Cold Feet?

Cold Feet?

I am engaged. My partner asked me to marry him and I said yes. We have begun planning our wedding.

On day one, I was excited and so happy that I couldn’t stop smiling. On day two, the anxiety began setting in.

I love this man and have wanted to be his wife since our first 6 months together. He will be an amazing husband and father and I would spend the rest of my life with him without thinking twice, but then he asked me if I would spend the rest of my life with him.

The proposal didn’t come as a great surprise, we’d talked about it a lot before and I even knew that he’d bought me a ring and was having trouble with getting it delivered during a pandemic, so I knew it was coming and never worried about it. I have looked forward to being his wife for years and never felt anything but happy and confident about it, so why am I feeling like this now that I’ve said yes?

I keep asking myself, as is my practice, what is this feeling and why am I feeling it. The first thought I had, in it’s rawest form was, if I swear on all that I believe in to be with him for the rest of my life, then I actually have to do that. I only make promises I intend to keep, I will only consider divorce in the most extreme of circumstances. So then the questions follow; do I not want to be with him for the rest of my life? Do I imagine us splitting up? Is there someone else I’d rather be with? Or would I rather be alone? But as I already said, I do want to be with him and only him until I die. I’ve wanted that with surety and steadiness for a long time. So it’s not that.

I delved in a little further and found a fear that I would lose my independence. Every decision I made in life would have to include or consider him. I wouldn’t be free to do whatever I wanted without first considering the impact that it would have on him. But I already live like that, and have done for the past two years. I don’t want to do anything that would impact him negatively, and everything I do want are things he wants too. So that’s not it.

Perhaps it’s the idea of the ceremony. I am religious and he is not, nor are either of our families, but if I’m going to make these solemn promises to him then I want it to be in my tradition and with blessings that mean something to me. He is more than happy for us to do that and is helping me to plan that kind of event, but it still feels self-indulgent. To stand up in front of our friends and family and say “this is who I am and what I want so this is how we’re going to do it” makes me feel uncomfortable. But then again, the wedding is about my partner and I making promises and commitments to each other, not about putting on a show for our guests, and as I said before, I would want to make those promises in a way that is meaningful to me, otherwise they won’t mean anything. So I guess it’s not that.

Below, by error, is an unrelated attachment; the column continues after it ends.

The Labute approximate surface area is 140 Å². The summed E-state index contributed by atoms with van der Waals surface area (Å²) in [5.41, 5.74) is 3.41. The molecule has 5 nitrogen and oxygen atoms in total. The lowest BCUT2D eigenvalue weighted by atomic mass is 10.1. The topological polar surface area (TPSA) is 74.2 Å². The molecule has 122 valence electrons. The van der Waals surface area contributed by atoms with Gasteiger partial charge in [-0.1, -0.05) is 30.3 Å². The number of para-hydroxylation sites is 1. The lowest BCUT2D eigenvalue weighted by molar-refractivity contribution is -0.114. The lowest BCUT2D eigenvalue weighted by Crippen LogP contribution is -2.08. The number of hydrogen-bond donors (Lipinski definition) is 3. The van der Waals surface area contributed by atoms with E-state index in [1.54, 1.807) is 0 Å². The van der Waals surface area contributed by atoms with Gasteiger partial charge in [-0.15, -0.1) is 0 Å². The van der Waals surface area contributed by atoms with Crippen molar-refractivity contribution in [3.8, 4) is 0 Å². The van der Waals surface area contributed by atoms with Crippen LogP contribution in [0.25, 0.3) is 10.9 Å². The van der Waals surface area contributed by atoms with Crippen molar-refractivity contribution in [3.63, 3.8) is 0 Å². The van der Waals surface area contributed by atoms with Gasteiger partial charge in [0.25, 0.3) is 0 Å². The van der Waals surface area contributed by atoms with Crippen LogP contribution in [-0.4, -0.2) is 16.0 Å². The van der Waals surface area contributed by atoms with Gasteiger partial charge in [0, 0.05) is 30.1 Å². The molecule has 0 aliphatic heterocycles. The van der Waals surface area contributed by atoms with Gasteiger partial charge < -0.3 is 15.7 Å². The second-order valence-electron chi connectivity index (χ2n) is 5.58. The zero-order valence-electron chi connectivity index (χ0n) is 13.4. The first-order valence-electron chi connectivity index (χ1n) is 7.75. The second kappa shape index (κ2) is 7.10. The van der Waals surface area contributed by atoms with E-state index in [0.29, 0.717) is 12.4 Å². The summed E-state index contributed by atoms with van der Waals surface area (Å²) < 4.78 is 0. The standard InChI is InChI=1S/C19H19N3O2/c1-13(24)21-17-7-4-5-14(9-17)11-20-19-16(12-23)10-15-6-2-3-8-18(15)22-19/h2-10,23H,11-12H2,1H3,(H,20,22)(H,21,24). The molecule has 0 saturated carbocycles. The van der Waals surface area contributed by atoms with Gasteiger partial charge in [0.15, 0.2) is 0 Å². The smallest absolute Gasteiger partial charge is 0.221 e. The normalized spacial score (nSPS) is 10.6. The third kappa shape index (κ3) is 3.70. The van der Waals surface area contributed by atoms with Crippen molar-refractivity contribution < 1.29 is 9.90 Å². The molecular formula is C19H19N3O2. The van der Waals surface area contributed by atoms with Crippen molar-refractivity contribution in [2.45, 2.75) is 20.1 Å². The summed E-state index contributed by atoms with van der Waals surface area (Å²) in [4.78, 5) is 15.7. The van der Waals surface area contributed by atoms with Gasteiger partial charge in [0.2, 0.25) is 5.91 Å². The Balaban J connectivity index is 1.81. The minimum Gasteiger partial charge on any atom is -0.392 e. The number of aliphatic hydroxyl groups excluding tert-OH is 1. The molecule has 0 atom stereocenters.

I have always feared change in my life and getting married seems like a big one. Except it’s not really. My name will change and some other legal formalities (nothing major, nor detrimental) will occur, but other than that, we will still live in the same house, with the same cat and the same jobs and hobbies, we’ll just be married, that’s all. So it’s not that either.

Currently, I believe that what I’m feeling is a generalised anxiety that comes with making any large decision in your life without having certainty of the future. We cannot foresee what may happen in our lives and making a commitment so big on faith is a scary thing to do. I have experienced similar anxieties when choosing a university to go to, or buying a car. The difference with those things is that the commitment was short term and reversible, this one is not. Therefore it is not completely unreasonable to expect a higher level of anxiety.

The fear of loss and hurt is strong in me too. Maybe he’ll leave me, betray me, lie to me, and even if he doesn’t, eventually he’ll die, and I don’t know if I can handle a loss like that. There have been many times in my life where I wanted to avoid investing emotion so I would not experience such pain, but I was convinced by well meaning people to ignore my instincts and take the risk (“Life is risky”, “What if everything goes right?”, “If you don’t take that chance you might miss out on something great”). Then my fears would come true, and I’d be destroyed again. Every time I have trusted someone not to hurt me, they have hurt me, usually very badly.

It’s also worth considering that I have never seen a marriage that I coveted or admired. I was never a girl who dreamed about her wedding day and never saw marriage as wonderful thing to aspire to.

So there are no real reasons for me to feel so anxious, and yet many reasons why I am. I will try to meditate on these things and hope that I am consoled by the idea that these fears come from nothing substantial. I have to assure myself that the potential gains outweigh the potential losses and then take the leap of faith.

What and Why?

What and Why?

Last night I felt a rush of very strong emotions. My partner was away for the night and I was alone in the house overnight (apart from the cat) for the first time since we started living together.

When I think about the chain of events, I guess it really started that afternoon when I abandoned my plans to get some work done that evening. Then on the way home I decided to order in junk food in stead of making myself a good dinner. Then I wouldn’t make myself a drink even though I was thirsty. I put on a film but divided my attention with games on my phone so I wasn’t fully enjoying either activity. I put off doing chores that I said I would do, claiming I was too tired and I’d do it later. When the film had finished and I didn’t know what to do next, that’s when the wave hit me.